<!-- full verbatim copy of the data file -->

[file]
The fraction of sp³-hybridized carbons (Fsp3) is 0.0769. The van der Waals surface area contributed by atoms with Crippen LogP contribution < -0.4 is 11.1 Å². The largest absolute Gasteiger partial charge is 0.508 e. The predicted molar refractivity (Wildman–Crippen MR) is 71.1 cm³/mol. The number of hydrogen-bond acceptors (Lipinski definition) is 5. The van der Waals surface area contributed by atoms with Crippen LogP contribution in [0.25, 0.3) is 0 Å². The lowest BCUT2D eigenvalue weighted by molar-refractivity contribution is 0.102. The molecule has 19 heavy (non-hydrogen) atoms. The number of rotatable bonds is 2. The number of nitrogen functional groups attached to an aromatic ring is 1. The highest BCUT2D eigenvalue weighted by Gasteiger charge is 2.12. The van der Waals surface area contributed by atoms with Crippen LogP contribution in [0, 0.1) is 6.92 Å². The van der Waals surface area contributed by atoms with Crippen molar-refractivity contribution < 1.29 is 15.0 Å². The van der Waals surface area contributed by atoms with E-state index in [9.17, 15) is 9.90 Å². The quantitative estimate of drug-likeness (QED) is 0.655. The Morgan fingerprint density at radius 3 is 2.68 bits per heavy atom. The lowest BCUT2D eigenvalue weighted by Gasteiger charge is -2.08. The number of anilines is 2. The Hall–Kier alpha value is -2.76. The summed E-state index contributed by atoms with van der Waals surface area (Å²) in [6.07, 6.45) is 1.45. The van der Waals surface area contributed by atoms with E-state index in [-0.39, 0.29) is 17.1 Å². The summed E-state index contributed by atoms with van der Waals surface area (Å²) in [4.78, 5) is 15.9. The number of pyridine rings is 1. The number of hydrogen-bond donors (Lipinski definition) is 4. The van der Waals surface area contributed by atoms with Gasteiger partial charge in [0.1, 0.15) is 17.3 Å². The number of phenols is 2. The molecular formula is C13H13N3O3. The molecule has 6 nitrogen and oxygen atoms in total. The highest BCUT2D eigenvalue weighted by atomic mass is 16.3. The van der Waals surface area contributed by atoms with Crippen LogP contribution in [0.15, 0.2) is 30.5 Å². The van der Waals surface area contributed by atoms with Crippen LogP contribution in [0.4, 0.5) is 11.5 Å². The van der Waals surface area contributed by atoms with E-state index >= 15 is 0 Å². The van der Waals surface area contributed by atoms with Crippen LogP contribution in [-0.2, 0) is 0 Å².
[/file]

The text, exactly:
The fraction of sp³-hybridized carbons (Fsp3) is 0.0769. The van der Waals surface area contributed by atoms with Crippen LogP contribution < -0.4 is 11.1 Å². The largest absolute Gasteiger partial charge is 0.508 e. The predicted molar refractivity (Wildman–Crippen MR) is 71.1 cm³/mol. The number of hydrogen-bond acceptors (Lipinski definition) is 5. The van der Waals surface area contributed by atoms with Crippen LogP contribution in [0.25, 0.3) is 0 Å². The lowest BCUT2D eigenvalue weighted by molar-refractivity contribution is 0.102. The molecule has 19 heavy (non-hydrogen) atoms. The number of rotatable bonds is 2. The number of nitrogen functional groups attached to an aromatic ring is 1. The highest BCUT2D eigenvalue weighted by Gasteiger charge is 2.12. The van der Waals surface area contributed by atoms with Crippen LogP contribution in [0, 0.1) is 6.92 Å². The van der Waals surface area contributed by atoms with Crippen molar-refractivity contribution < 1.29 is 15.0 Å². The van der Waals surface area contributed by atoms with E-state index in [9.17, 15) is 9.90 Å². The quantitative estimate of drug-likeness (QED) is 0.655. The Morgan fingerprint density at radius 3 is 2.68 bits per heavy atom. The lowest BCUT2D eigenvalue weighted by Gasteiger charge is -2.08. The number of anilines is 2. The Hall–Kier alpha value is -2.76. The summed E-state index contributed by atoms with van der Waals surface area (Å²) in [6.07, 6.45) is 1.45. The van der Waals surface area contributed by atoms with E-state index in [-0.39, 0.29) is 17.1 Å². The summed E-state index contributed by atoms with van der Waals surface area (Å²) in [4.78, 5) is 15.9. The number of pyridine rings is 1. The number of hydrogen-bond donors (Lipinski definition) is 4. The van der Waals surface area contributed by atoms with Gasteiger partial charge in [0.1, 0.15) is 17.3 Å². The number of phenols is 2. The molecular formula is C13H13N3O3. The molecule has 6 nitrogen and oxygen atoms in total. The highest BCUT2D eigenvalue weighted by atomic mass is 16.3. The van der Waals surface area contributed by atoms with Crippen LogP contribution in [0.15, 0.2) is 30.5 Å². The van der Waals surface area contributed by atoms with Crippen LogP contribution in [0.4, 0.5) is 11.5 Å². The van der Waals surface area contributed by atoms with E-state index >= 15 is 0 Å². The van der Waals surface area contributed by atoms with Crippen LogP contribution in [-0.2, 0) is 0 Å².